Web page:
A flash flood in D.C. Sunday night brought massive flooding, submerging cars and trapping people inside. Now a city councilmember is calling for relief for the victims of the flooding.
WASHINGTON – A flash flood in D.C. Sunday night brought massive flooding, submerged cars and trapped people inside. Now, a city council member is calling for relief for the victims of the flooding.
Flooding was reported in the Bloomingdale, Adams Morgan and Mount Pleasant neighborhoods of Northwest, and a motorist was rescued from a car that stalled amid high water on Rhode Island Avenue.
Kenyan McDuffie, D-Ward 5, is calling for the city to establish a relief fund to compensate victims. McDuffie asks residents show legitimate flood damage as a result of the flooding, as well as the three previous storms.
“Right now, all they’ve been able to get from the city and from D.C. Water is a promise that’s 13 years away to remedy the combined storm water system,” McDuffie says. “We need something now, quite frankly. Those residents can’t wait ’til 2025 for relief.”
D.C. Fire responded to the initial reports of people trapped in their vehicles in the Bloomingdale neighborhood around 8:30 p.m. Most were able to get out of their cars on their own.
The Washington Post reports that 3 to 5 inches of rain had fallen at the Children’s National Medical Center in northwest Washington by 9 p.m., while at least 2 inches had fallen on the city from the Capitol to American University.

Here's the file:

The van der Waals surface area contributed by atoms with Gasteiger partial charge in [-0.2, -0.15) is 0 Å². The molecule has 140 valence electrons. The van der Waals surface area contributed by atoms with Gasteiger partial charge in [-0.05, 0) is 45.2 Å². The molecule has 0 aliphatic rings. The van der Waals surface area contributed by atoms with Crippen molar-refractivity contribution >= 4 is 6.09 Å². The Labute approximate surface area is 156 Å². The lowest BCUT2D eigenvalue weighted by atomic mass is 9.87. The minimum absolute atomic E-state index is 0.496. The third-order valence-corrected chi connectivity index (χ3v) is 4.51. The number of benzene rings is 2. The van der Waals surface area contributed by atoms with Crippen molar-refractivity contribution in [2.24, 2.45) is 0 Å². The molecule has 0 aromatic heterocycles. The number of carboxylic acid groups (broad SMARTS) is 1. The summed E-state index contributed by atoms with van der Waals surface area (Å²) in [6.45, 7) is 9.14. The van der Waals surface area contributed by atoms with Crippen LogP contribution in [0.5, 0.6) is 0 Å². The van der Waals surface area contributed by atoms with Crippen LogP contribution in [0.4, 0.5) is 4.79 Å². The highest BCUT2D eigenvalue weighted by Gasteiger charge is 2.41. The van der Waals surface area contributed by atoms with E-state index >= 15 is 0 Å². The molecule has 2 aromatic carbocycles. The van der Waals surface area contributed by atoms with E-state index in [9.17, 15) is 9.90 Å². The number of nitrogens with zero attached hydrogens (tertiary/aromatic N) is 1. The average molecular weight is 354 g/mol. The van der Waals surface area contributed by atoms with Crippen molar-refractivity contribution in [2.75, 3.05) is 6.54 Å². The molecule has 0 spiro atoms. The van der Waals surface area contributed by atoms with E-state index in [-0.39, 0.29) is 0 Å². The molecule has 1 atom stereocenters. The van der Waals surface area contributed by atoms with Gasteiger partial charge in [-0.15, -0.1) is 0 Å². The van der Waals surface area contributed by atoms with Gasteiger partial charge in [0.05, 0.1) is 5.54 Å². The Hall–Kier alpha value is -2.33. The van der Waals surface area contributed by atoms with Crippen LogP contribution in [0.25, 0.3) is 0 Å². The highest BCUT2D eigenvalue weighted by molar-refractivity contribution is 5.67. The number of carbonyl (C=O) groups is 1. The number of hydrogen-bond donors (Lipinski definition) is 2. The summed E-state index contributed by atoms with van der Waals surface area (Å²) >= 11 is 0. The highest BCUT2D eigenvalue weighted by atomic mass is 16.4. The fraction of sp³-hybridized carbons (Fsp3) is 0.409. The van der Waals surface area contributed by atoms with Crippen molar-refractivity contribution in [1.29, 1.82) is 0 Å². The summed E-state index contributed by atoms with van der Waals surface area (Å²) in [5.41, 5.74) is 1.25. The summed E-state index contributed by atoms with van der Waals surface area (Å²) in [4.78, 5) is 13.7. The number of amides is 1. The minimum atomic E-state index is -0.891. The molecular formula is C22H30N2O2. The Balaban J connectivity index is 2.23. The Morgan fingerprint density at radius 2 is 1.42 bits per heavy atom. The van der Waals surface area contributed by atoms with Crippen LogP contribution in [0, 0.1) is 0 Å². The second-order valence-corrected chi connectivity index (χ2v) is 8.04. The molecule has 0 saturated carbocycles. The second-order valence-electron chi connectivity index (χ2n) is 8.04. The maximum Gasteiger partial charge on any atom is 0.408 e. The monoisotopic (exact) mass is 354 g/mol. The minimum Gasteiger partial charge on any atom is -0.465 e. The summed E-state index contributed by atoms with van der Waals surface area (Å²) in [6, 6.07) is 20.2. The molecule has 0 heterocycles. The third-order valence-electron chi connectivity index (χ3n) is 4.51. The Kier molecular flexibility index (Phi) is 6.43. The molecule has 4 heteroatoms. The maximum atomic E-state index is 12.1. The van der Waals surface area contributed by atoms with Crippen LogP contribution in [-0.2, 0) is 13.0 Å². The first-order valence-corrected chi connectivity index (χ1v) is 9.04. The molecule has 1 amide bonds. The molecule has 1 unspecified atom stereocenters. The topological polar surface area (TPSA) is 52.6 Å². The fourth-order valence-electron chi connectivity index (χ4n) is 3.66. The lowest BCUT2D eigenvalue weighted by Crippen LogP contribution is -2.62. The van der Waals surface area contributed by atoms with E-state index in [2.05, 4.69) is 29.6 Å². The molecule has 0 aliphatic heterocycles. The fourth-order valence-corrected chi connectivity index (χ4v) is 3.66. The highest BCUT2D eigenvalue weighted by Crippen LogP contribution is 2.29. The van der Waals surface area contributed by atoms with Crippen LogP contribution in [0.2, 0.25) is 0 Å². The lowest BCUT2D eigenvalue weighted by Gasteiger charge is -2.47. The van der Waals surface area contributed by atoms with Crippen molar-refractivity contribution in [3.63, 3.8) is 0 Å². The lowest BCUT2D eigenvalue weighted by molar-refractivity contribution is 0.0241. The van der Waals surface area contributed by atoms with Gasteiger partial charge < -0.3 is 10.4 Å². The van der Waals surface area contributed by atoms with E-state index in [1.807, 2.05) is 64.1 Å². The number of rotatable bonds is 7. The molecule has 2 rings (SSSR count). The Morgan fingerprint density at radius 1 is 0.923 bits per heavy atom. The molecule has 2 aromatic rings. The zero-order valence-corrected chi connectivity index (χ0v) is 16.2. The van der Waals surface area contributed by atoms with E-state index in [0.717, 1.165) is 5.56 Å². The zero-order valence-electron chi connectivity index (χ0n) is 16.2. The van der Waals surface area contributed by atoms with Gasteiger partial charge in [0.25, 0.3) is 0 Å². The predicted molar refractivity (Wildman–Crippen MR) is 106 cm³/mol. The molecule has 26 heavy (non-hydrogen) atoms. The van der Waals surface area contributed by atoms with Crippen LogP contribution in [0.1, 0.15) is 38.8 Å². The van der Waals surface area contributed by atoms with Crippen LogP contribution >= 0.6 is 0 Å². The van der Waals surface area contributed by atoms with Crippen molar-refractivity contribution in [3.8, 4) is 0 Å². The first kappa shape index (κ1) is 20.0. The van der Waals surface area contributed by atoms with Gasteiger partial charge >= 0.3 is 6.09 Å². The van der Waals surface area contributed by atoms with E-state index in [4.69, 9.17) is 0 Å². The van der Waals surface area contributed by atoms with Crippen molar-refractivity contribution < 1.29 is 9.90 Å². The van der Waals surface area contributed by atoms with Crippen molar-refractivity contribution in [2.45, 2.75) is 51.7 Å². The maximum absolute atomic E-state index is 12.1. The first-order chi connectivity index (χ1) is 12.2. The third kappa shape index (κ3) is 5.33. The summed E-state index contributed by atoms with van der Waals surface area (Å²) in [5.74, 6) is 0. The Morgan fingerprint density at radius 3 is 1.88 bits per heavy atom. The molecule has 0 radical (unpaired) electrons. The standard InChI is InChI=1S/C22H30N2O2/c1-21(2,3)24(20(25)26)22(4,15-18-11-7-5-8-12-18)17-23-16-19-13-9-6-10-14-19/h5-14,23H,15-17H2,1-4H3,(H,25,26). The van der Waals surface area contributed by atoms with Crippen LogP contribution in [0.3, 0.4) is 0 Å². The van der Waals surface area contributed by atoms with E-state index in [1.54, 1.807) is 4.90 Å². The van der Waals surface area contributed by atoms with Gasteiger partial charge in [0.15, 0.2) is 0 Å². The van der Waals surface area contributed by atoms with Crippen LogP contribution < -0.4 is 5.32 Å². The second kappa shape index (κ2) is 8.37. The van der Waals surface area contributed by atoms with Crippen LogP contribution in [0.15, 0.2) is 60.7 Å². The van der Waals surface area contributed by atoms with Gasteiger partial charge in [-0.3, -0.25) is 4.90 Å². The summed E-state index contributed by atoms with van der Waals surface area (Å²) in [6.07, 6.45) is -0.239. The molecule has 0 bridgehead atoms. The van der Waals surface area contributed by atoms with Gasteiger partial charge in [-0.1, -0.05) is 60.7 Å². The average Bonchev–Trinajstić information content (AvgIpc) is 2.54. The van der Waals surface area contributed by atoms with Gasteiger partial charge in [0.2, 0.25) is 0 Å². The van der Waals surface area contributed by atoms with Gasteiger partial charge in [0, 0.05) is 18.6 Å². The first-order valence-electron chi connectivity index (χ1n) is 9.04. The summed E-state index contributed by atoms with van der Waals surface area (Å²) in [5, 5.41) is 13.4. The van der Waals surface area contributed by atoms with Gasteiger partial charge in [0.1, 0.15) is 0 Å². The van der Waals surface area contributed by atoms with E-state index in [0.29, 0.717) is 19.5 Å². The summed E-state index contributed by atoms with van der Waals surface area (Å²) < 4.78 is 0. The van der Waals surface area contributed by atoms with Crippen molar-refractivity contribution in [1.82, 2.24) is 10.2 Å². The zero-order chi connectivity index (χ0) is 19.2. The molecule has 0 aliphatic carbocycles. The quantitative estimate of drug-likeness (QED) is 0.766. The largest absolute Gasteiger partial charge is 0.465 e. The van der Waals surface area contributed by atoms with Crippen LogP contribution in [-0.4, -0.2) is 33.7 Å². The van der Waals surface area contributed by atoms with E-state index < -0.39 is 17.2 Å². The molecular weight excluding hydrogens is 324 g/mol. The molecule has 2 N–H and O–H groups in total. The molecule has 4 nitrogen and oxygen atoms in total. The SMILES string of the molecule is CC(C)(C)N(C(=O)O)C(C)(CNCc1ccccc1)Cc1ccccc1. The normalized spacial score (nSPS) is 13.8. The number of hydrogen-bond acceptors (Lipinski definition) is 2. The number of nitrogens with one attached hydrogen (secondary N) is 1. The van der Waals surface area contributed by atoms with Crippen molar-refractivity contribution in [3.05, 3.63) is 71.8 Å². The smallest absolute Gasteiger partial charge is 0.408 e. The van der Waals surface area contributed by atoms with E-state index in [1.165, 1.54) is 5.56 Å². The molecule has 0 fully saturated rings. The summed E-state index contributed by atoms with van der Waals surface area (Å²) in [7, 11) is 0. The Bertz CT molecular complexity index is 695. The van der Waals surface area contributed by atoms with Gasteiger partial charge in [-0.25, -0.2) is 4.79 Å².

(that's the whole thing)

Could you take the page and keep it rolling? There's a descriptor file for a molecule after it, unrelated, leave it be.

“Twenty minutes after it started we could see the water starting to pile up. Cars were still trying to get through,” said Tony Gable, who was in the area that flooded. “Cars were getting stalled. People were stuck.”
Gable managed to move his Nissan Versa to a median to avoid submersion.
Another resident wasn’t so lucky. Anne Murphy’s red Toyota Prius was a victim of the flooding.
“We couldn’t even turn it on. We sort of had to pry open the door to get in,” Murphy says.
At least three Metro stations in Northwest experienced some flooding, and Metro had to suspend service on the Green Line near the Shaw-Howard University Metro Station. Storms have been dumping rain on the area since Saturday.
Forecasters attributed the stormy weather to the remnants of Isaac, and said the Mid-Atlantic region would continue to feel the effects into Wednesday.
WTOP’s Thomas Warren and Rob Woodfork contributed to this report.
Follow WTOP on Twitter.
(Copyright 2012 by WTOP and The Associated Press. All Rights Reserved.)